The United States spends more money educating its young people than any other nation, according to a study from the Organization for Economic Cooperation and Development (OECD), which compiles educational data from nations across the globe each year. In 2010, the U.S. spent nearly $12,000 per student on elementary and secondary education, almost 40% more than the OECD average of $8,500. College spending, including technical schools and universities, was over $25,000, nearly double the average spending of other countries in the OECD. Total U.S. spending averaged $15,171 per student, slightly more than Switzerland’s $14,922 per year and 30% more than the average for all of the countries included in the OECD study.

The U.S. spending estimate includes money spent by public sources, such as federally guaranteed student loans and direct loans from the Department of Education, and private funds. Private funds include fees and expenses paid by parents and students and private student loans, which are not federally guaranteed.

Several countries outspent the U.S. on elementary and secondary education, including Switzerland, Norway and Luxembourg, which spent $19,050 per full-time student in 2010. Switzerland came closest to U.S. spending on higher education, with total expenditures per student of nearly $22,000 per year. Sweden was next at $19,500 followed by Denmark and Norway, which spent $18,900 and $18,500 respectively.

The U.S. also spent less of its total wealth on education than many of its counterparts. In terms of the percentage of the gross domestic product (GDP) spent on education, it trailed Denmark, Iceland, the Republic of Korea and Israel.

Most of the money invested in education comes from public sources, both in the U.S. and globally. However, the U.S. invested fewer tax dollars on educating its young people than most countries in 2010, paying 70 cents of each dollar spent on education, down 2 cents from a decade earlier. The average country in the OECD contributed 84 cents to each student’s bill.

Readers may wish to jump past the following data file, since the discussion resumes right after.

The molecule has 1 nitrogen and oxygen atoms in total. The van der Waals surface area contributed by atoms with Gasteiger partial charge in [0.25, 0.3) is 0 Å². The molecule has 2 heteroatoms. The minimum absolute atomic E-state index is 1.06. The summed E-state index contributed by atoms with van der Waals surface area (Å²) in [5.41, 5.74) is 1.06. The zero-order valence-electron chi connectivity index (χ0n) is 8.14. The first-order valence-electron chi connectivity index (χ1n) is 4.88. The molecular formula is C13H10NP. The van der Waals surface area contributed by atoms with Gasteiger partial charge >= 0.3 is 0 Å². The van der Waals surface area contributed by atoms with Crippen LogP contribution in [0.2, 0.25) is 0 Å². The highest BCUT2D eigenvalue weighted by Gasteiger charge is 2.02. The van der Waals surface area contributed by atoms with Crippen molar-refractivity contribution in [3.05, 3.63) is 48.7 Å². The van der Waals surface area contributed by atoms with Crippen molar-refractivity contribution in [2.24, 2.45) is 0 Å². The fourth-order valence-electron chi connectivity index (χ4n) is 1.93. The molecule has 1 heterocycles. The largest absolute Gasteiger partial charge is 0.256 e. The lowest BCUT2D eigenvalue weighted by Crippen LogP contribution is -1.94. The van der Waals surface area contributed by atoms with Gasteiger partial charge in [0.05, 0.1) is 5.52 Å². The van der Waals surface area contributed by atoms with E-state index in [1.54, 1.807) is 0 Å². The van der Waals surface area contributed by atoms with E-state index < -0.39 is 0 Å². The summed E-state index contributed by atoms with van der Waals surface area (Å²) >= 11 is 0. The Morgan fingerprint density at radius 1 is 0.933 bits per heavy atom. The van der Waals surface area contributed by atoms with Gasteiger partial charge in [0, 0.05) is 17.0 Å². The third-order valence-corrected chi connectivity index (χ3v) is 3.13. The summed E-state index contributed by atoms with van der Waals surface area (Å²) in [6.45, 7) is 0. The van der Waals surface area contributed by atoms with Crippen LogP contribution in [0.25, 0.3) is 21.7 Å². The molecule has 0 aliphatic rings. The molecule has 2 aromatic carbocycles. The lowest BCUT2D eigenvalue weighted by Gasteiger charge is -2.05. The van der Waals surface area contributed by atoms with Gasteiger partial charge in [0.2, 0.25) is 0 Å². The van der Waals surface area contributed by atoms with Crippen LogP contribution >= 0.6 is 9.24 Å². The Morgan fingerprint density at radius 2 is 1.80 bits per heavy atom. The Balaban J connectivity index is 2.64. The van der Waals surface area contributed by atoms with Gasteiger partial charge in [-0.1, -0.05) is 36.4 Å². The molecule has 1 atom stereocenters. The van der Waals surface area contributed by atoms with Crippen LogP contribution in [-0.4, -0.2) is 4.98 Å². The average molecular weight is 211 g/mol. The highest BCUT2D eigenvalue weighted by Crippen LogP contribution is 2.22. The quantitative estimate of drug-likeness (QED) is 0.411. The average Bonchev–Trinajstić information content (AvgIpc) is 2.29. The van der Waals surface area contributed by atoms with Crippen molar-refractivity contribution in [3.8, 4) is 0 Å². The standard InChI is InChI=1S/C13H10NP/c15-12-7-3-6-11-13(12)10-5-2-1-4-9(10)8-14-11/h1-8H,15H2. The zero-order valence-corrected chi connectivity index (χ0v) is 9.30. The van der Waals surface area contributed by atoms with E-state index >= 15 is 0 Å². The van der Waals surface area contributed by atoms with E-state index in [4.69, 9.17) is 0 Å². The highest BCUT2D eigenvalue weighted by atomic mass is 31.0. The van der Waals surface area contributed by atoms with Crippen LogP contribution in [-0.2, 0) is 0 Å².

Public funding of higher education is even more disparate. In the U.S., taxpayers paid 36 cents of every dollar spent on post-secondary education, nearly 50% less than the average contributed by other OECD nations and far less than some. As a result, many students in the U.S. turn to private grants and endowments to help with the cost of college, while others enlist the help of parents and private student loans.

Spending aside, students in the U.S. fare considerably worse than many of their counterparts across the globe in terms of knowledge gained. According to data from the Programme for International Student Assessment, 15-year olds in the U.S. ranked 31st on OECD standardized mathematics tests, and their test scores were far below average in reading and science.

The U.S. was one of only five countries in the OECD to cut education funding in the two years prior to the OECD study. Education spending in the U.S. decreased 2% between 2008 and 2010, while spending in other nations was up 5%.

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